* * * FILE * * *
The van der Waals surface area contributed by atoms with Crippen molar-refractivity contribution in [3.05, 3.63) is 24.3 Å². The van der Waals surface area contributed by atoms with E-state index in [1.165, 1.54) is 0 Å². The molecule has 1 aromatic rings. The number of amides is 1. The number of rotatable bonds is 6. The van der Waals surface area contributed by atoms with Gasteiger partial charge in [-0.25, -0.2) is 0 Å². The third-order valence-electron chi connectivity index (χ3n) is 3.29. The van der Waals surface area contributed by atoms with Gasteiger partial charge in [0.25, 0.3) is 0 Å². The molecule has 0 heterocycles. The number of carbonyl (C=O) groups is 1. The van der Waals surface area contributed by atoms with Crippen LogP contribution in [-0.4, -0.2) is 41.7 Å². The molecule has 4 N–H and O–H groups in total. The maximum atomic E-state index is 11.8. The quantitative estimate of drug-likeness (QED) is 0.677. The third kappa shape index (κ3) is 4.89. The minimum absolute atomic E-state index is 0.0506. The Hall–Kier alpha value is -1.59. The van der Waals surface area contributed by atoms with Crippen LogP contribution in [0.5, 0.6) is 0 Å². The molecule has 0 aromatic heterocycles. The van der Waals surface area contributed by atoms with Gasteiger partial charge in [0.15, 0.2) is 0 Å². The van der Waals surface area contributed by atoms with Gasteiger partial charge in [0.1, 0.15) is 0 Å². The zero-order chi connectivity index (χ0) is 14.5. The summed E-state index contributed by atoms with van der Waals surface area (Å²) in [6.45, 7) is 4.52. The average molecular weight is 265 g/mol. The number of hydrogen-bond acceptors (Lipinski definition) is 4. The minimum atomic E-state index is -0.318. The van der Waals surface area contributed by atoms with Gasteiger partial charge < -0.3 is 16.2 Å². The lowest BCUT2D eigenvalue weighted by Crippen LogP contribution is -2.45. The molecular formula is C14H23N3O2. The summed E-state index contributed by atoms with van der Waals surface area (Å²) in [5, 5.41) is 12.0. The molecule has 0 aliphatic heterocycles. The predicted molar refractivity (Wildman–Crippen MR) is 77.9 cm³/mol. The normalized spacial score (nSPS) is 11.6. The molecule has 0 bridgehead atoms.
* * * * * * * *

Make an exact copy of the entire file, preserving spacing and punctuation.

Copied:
The van der Waals surface area contributed by atoms with Crippen molar-refractivity contribution in [3.05, 3.63) is 24.3 Å². The van der Waals surface area contributed by atoms with E-state index in [1.165, 1.54) is 0 Å². The molecule has 1 aromatic rings. The number of amides is 1. The number of rotatable bonds is 6. The van der Waals surface area contributed by atoms with Gasteiger partial charge in [-0.25, -0.2) is 0 Å². The third-order valence-electron chi connectivity index (χ3n) is 3.29. The van der Waals surface area contributed by atoms with Gasteiger partial charge in [0.25, 0.3) is 0 Å². The molecule has 0 heterocycles. The number of carbonyl (C=O) groups is 1. The van der Waals surface area contributed by atoms with Crippen LogP contribution in [-0.4, -0.2) is 41.7 Å². The molecule has 4 N–H and O–H groups in total. The maximum atomic E-state index is 11.8. The quantitative estimate of drug-likeness (QED) is 0.677. The third kappa shape index (κ3) is 4.89. The minimum absolute atomic E-state index is 0.0506. The Hall–Kier alpha value is -1.59. The van der Waals surface area contributed by atoms with Crippen LogP contribution in [0.5, 0.6) is 0 Å². The molecule has 0 aromatic heterocycles. The van der Waals surface area contributed by atoms with Gasteiger partial charge in [0.15, 0.2) is 0 Å². The van der Waals surface area contributed by atoms with Gasteiger partial charge in [0.1, 0.15) is 0 Å². The zero-order chi connectivity index (χ0) is 14.5. The summed E-state index contributed by atoms with van der Waals surface area (Å²) in [6.45, 7) is 4.52. The average molecular weight is 265 g/mol. The number of hydrogen-bond acceptors (Lipinski definition) is 4. The minimum atomic E-state index is -0.318. The van der Waals surface area contributed by atoms with Gasteiger partial charge < -0.3 is 16.2 Å². The lowest BCUT2D eigenvalue weighted by Crippen LogP contribution is -2.45. The molecular formula is C14H23N3O2. The summed E-state index contributed by atoms with van der Waals surface area (Å²) in [5, 5.41) is 12.0. The molecule has 0 aliphatic heterocycles. The predicted molar refractivity (Wildman–Crippen MR) is 77.9 cm³/mol. The normalized spacial score (nSPS) is 11.6. The molecule has 0 bridgehead atoms.